Products, coproducts, and free objects in groups and abelian groups

Last post we discussed products, coproducts, and free objects generally in category theory. This post we focus our attention on \catname{Grp} and \catname{Ab}.

\begin{definition} For a family of groups $\{G_i \mid i \in I\}$, define a binary operation on the Cartesian product as follows. If $f, g \in \prod_{i \in I} G_i$, $fg: I \mapsto \bigcup_{i \in I} G_i$ is the function given by $i \mapsto f(i) g(i)$. $\prod_{i \in I} G_i$ is called the direct product of the family of groups. \end{definition} \begin{definition} The weak direct product of groups $\{G_i \mid i \in I\}$ denoted $\prod_{i \in I}^w G_i$ is the set of all $f \in \prod_{i \in I} G_i$ such that $f(i) = e_i$ for all but finitely many $i \in I$. If all the groups $G_i$ are Abelian, $\prod_{i \in I}^w G_i$ is usually called the direct sum and denoted $\bigoplus_{i \in I} G_i$. \end{definition}

It is trivial to prove that $\prod_{i \in I} G_i$ is a product in \catname{Grp} and \catname{Ab}. It is also easy to see that the direct sum of Abelian groups is a coproduct in \catname{Grp}.

These definitions are external direct products or external direct sums, but sometimes a group has the direct product or direct sum structure within itself, and we may call it an internal weak direct product or internal direct sum in that case.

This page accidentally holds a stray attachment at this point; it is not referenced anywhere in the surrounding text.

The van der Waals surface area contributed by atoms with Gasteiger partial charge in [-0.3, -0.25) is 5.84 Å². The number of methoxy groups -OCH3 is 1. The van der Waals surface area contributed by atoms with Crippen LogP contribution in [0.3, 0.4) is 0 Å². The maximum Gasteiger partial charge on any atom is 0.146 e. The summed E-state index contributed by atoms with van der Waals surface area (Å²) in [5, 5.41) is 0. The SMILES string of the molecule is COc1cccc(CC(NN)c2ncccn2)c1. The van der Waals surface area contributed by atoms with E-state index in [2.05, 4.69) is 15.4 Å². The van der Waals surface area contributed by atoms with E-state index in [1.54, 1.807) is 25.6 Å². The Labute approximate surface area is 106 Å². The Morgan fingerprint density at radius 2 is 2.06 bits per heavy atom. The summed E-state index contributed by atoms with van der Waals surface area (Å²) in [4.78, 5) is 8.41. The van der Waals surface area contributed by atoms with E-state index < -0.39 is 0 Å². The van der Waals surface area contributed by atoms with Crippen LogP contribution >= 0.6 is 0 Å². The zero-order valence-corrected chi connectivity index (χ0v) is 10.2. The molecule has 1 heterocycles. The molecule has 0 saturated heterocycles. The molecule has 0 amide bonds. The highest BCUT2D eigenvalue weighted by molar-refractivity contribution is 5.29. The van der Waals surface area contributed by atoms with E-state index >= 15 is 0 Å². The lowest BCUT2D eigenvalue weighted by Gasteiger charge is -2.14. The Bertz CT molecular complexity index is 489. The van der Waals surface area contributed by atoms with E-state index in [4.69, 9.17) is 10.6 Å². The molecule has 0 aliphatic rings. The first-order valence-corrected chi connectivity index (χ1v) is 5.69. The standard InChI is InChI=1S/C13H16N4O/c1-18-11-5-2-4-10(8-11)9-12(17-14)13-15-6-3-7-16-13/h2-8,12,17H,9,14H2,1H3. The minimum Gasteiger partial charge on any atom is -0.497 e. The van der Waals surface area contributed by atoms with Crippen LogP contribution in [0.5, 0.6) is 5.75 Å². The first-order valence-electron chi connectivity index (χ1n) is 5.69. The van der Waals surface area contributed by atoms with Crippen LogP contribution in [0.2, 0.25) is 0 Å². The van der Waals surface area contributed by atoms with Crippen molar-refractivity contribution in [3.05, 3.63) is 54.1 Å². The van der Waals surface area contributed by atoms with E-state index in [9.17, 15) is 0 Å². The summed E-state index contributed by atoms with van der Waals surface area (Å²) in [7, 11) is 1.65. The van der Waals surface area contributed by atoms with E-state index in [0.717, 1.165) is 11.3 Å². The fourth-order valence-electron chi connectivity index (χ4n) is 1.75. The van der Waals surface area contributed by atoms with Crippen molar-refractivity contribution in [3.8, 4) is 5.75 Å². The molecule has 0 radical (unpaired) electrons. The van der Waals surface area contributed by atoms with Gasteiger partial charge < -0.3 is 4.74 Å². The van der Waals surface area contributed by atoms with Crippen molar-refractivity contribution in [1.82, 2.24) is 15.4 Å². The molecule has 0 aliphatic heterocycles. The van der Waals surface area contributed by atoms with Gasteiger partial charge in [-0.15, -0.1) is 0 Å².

\begin{theorem} Let $\{N_i \mid i \in I\}$ be a family of normal subgroups of $G$ such that \begin{enumerate} \item $G = \left\langle \bigcup_{i \in I} N_i \right\rangle$ \item $\forall k \in I, N_k \cap \left\langle \bigcup_{i \neq k} N_i \right\rangle = \langle e \rangle$ \end{enumerate} Then $G \cong \prod_{i \in I}^w N_i$. \end{theorem} \begin{proof} If $(a_i)_{i \in I} \in \prod_{i \in I}^w N_i$, then $a_i = e_i$ except for finitely many $i \in I$. Let $I_0 = \{ i \in I \mid a_i \neq e_i\}$. $\prod_{i \in I_0} a_i$ is a well-defined element of $G$, since for $a \in N_i, b \in N_j, i \neq j, ab = ba$. Consequently, $\phi: \prod_{i \in I}^w N_i \to G, a \mapsto \prod_{i \in I_0} a_i$ and $e \mapsto e$ is a homomorphism such that $\phi \iota_i (a_i) = a_i$ for $a_i \in N_i$. Since $G$ is generated by the $N_i$'s, every element $a \in G$ is a finite product of elements from various $N_i$. $a$ can be expressed as $\prod_{i \in I_0} a_i$. Hence $\prod_{i \in I_0} \iota_i (a_i) \in \prod_{i \in I}^w N_i$ and $\phi \left(\prod_{i \in I_0} \iota_i (a_i) \right) = \prod_{i \in I_0} a_i = a$. Therefore $\phi$ is an epimorphism. Suppose that $\phi(a) = \prod_{i \in I_0} a_i = e \in G$. Assume for convenience that $I_0 = \{1,2,\cdots,n\}$. Then $\prod_{i \in I_0} a_i = a_1 a_2 \cdots a_n = e$. Hence $a_1^{-1} = a_2 \cdots a_n \in N_1 \cap \left\langle \bigcup_{i=2}^n N_i \right\rangle = \langle e \rangle$ and therefore $a_1 = e$. Repetition of this argument shows $a_i = e$ for all $i \in I$. Hence $\phi$ is a monomorphism. \end{proof} In light of this theorem, we have the following definition: \begin{definition} Let $\{N_i \mid i \in I\}$ be a family of normal subgroups of $G$ such that $G = \left\langle \bigcup_{i \in I} N_i \right\rangle$ and $\forall k \in I, N_k \cap \left\langle \bigcup_{i \neq k} N_i \right\rangle = \langle e \rangle$. Then $G$ is said to be the internal weak direct product of $\{N_i \mid i \in I\}$. \end{definition} We shall now construct a group $F$ that is free on the set $X$. Let $X = \emptyset$, then $F$ is the trivial group. If $X \neq \emptyset$, let $X^{-1}$ be a set disjoint from $X$ such that $|X| = |X^{-1}|$. Choose a bijection $X \to X^{-1}$ and denote the image of $x$ by $x^{-1}$. Choose a singleton $\{1\}$ that is disjoint from $X \cup X^{-1}$. A word on $X$ is a sequence $(a_1, a_2, \cdots)$ with $a_ i \in X \cup X^{-1} \cup \{1\}$ such that for some $n \in \mathbb{N}$, $a_k = 1$ for all $k \geq n$. The constant sequence is called the empty word and is denoted $1$. A word $(a_1, a_2, \cdots)$ on $X$ is said to be reduced iff \begin{enumerate} \item $\forall x \in X$, $x$ and $x^{-1}$ are not adjacent \item $a_k = 1$ implies $a_i = 1$ for all $i \geq k$. \end{enumerate}